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Diamond to spend $100K on tornado cleanup by March

Emergency management agency meets to discuss lack of federal assistance

MORRIS – The Grundy County Emergency Management Agency met Wednesday night to further discuss the Federal Emergency Management Agency’s denial of public assistance funds.

FEMA already has approved millions in federal aid for individual home and business owners, but has yet to deliver any funding to help local governments with their expenses. The public assistance funding denied Jan. 9 would have done just that.

Severe storms and tornadoes ripped through the state Nov. 17. A EF2 tornado hit the Coal City and Diamond area injuring four people and damaging hundreds of structures.

Jim Lutz, Director of the Grundy County EMA, explained why the funding was denied based on FEMA’s assessment formula.

“The state formula is $3.50 of cost per capita using the state population,” Lutz said. “Based on that formula, they were at least $10 million short of the threshold.”

Shortly after the funding was denied, Gov. Pat Quinn announced he would be appealing FEMA’s decision within the next month.

“Personally, I don’t think they have a very good chance because we’re so far from the threshold,” Diamond Mayor Terry Kernc said.

Kernc said the village will have spent $100,000 on tornado cleanup once the last of the debris is cleared, which should be done by March 1.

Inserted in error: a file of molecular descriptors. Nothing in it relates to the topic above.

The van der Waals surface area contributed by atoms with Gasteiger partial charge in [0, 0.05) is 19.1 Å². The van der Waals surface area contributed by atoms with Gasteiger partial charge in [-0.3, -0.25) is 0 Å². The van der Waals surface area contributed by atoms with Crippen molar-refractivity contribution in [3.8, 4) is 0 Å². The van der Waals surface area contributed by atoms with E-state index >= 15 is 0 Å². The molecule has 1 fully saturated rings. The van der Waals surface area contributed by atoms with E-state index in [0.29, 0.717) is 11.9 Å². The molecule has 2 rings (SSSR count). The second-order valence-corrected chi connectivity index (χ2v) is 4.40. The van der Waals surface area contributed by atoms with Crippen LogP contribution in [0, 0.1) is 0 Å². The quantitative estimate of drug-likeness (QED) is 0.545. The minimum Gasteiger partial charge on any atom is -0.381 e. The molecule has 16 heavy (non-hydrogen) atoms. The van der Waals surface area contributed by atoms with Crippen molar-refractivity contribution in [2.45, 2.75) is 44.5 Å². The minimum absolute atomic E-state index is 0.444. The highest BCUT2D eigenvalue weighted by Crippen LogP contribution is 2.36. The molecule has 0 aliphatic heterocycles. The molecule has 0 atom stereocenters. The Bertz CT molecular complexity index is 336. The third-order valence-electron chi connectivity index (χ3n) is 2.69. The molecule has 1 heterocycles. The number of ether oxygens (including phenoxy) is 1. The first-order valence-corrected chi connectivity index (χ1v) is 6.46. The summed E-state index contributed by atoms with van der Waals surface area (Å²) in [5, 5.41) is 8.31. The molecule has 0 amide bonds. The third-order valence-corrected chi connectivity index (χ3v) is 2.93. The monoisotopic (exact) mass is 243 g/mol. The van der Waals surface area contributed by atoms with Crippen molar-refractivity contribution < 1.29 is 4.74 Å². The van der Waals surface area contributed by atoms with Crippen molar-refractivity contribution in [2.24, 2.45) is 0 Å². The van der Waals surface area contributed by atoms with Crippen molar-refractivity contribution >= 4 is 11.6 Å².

“Not only are we out that money, be we will also lose real estate tax this year and next year,” Kernc said. “Those homes that won’t have their water turned back on, we are also losing revenue from that.”

The village also is waiving building permit fees for those residents and business owners needing to rebuild.

“We’re accruing a lot of extra expenses outside of just the cleanup,” Kernc said.

Kernc said she expects the tornado to cost the village several hundred thousand by the time all costs are taken into consideration.

But thanks to aid from other state agencies, local public works offices and hundreds of volunteers, Kernc said the village was able to save thousands of dollars in recovery costs.

“The department of corrections even sent in prisoners to help us clean up debris,” Kernc said. “We had a huge volunteer effort from hundreds of companies and individuals. If we would have had to pay for all of the things they helped with, the cost would have been significantly higher than it is.”

As it stands, Kernc said Diamond has enough extra money in its general fund to pay for the accrued costs, even if FEMA denies the village assistance.

“We are not a village that operates in the red. We do keep money in our general fund, always, for disasters,” she said. “We have an obligation to our residents and businesses to provide quality services, and that’s what will continue to do.”

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